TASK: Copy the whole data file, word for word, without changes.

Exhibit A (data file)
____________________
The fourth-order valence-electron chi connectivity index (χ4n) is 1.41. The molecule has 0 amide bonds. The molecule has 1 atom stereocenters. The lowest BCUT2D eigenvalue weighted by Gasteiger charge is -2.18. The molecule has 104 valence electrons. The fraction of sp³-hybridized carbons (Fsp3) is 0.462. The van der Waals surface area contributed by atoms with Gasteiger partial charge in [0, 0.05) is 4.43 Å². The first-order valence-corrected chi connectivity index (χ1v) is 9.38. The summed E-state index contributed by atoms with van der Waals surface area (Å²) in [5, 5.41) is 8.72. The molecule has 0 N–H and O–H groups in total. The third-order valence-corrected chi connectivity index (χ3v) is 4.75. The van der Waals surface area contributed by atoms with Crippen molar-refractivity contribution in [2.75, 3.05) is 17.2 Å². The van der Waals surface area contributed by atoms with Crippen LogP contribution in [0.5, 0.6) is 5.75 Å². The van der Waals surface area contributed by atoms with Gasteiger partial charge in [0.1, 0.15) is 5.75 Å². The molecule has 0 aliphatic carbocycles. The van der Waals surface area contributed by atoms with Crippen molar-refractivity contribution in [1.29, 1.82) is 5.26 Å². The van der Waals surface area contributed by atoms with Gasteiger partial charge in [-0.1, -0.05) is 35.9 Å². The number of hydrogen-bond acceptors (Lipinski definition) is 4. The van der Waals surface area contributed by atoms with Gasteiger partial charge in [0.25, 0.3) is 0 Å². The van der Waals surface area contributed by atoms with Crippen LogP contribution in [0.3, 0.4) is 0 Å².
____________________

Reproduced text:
The fourth-order valence-electron chi connectivity index (χ4n) is 1.41. The molecule has 0 amide bonds. The molecule has 1 atom stereocenters. The lowest BCUT2D eigenvalue weighted by Gasteiger charge is -2.18. The molecule has 104 valence electrons. The fraction of sp³-hybridized carbons (Fsp3) is 0.462. The van der Waals surface area contributed by atoms with Gasteiger partial charge in [0, 0.05) is 4.43 Å². The first-order valence-corrected chi connectivity index (χ1v) is 9.38. The summed E-state index contributed by atoms with van der Waals surface area (Å²) in [5, 5.41) is 8.72. The molecule has 0 N–H and O–H groups in total. The third-order valence-corrected chi connectivity index (χ3v) is 4.75. The van der Waals surface area contributed by atoms with Crippen molar-refractivity contribution in [2.75, 3.05) is 17.2 Å². The van der Waals surface area contributed by atoms with Crippen LogP contribution in [0.5, 0.6) is 5.75 Å². The van der Waals surface area contributed by atoms with Gasteiger partial charge in [0.1, 0.15) is 5.75 Å². The molecule has 0 aliphatic carbocycles. The van der Waals surface area contributed by atoms with Crippen molar-refractivity contribution in [1.29, 1.82) is 5.26 Å². The van der Waals surface area contributed by atoms with Gasteiger partial charge in [-0.1, -0.05) is 35.9 Å². The number of hydrogen-bond acceptors (Lipinski definition) is 4. The van der Waals surface area contributed by atoms with Gasteiger partial charge in [0.25, 0.3) is 0 Å². The van der Waals surface area contributed by atoms with Crippen LogP contribution in [0.3, 0.4) is 0 Å².